I always knew that as a theory, now I have experienced it in reality.
I think we had two teachers, an old pilot who fought in Vietnam, a young guy who works the desk overnight in a motel, an architect, some logistics whiz, the only female fire chief in the county, a nurse who looks after people in a convalescent home, a firefighter who blew out his back in a blaze up in the city, a mother of four sons, and a couple of others. Half sat in one room during breaks in the trial, and half sat in another room – a covid precaution – and in the room where I sat most of our attention was spent watching one of the teachers work on a jigsaw puzzle.
They were wonderful people. Good hearted, kind, smart and fair. I enjoyed and admired them immensely.
But there were a lot of breaks. We grumbled about that. I had the sense that while we were out of the room one side or the other was getting sliced and diced by the judge. Based on what we saw in the courtroom, it was probably the prosecution.
Based on what we saw in the courtroom, it was hard to tell what really happened in this case.
I’m not going to say what the crime was, or who the accuser or the accused were. Neither they nor it ought to be put in the glare of the bright lights on the basis of who sat on the jury. If the news organizations of the region have not thought the situation newsworthy, that doesn’t change just because I sat in on the trial.
But like I was saying, it was hard to tell what really happened in this case. Many of the arguments from the lawyers were about things which really had no bearing on the accusations before us. There were several bridges to nowhere. At a certain point, it looked to me like some of the arguments were diversions, sidetracks that could lead to a verdict, but not on the facts and the law.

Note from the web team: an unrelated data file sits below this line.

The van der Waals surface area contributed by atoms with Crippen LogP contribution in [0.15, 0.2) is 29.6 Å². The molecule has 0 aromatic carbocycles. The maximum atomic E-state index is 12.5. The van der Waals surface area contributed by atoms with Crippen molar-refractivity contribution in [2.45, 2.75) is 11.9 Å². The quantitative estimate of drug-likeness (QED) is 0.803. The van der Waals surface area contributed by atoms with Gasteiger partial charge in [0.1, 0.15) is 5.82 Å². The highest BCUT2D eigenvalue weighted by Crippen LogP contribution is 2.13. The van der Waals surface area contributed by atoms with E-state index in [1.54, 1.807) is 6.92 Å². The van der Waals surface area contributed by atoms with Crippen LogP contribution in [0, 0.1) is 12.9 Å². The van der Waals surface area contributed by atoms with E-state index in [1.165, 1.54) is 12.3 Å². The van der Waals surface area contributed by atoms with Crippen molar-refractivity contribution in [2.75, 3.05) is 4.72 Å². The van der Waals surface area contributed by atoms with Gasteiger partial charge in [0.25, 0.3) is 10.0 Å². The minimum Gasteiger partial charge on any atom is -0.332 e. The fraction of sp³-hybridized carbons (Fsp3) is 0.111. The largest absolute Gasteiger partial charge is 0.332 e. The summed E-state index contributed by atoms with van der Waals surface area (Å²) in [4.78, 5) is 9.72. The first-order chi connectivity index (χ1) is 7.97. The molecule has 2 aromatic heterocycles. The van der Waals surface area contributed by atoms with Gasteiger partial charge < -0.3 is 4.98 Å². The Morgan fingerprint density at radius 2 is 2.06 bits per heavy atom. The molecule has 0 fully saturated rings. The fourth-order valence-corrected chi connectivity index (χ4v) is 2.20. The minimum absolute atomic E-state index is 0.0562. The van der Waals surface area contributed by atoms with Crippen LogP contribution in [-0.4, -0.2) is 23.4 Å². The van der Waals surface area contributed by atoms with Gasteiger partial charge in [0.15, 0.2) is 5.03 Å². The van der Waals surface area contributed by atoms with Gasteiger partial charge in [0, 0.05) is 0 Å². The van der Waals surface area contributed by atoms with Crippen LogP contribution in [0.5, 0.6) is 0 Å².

And when we finally got the case, when the arguments were over and the judge gave us our charge and we retreated to the jury room – when we could finally talk among ourselves about the case – it was a meltdown. We complained to one another. Sometimes angrily. Ultimately sadly. We were angry at what looked like a half-assed investigation by the State Police. We repeatedly spoke about simple, obvious investigatory steps that could have been taken that would have made our job easier and justice surer. We didn’t like the prosecution, and half wondered why it had even been brought, and why obvious witnesses had not been called. We didn’t see the point of much of the defense, and made snide remarks about “billable hours.” There was an expert who wasn’t and evidence that wasn’t. I marveled that the defense didn’t raise an obvious and deciding issue – which I raised in the jury room, and which seemed to be a large factor in the speed of the verdict, if not the verdict itself.
We resented questioning on both sides that seemed theatric but not probing. Witness after witness was released with obvious and pertinent questions unasked. Other witnesses were called who contributed nothing. And the very crux of the accusations – the thing upon which both charges hung – was left unexplored, unexplained and, consequently, unaccepted.
And we had to acquit.
We all knew that.
But what we didn’t know, there in the jury room with our consciences, was if we had done what was right.
We did our duty. There is no question about that. We kept our oaths.
And that led us to a verdict.
But it may not have led us to the truth.
And that realization was a hard thing to carry out of the jury room.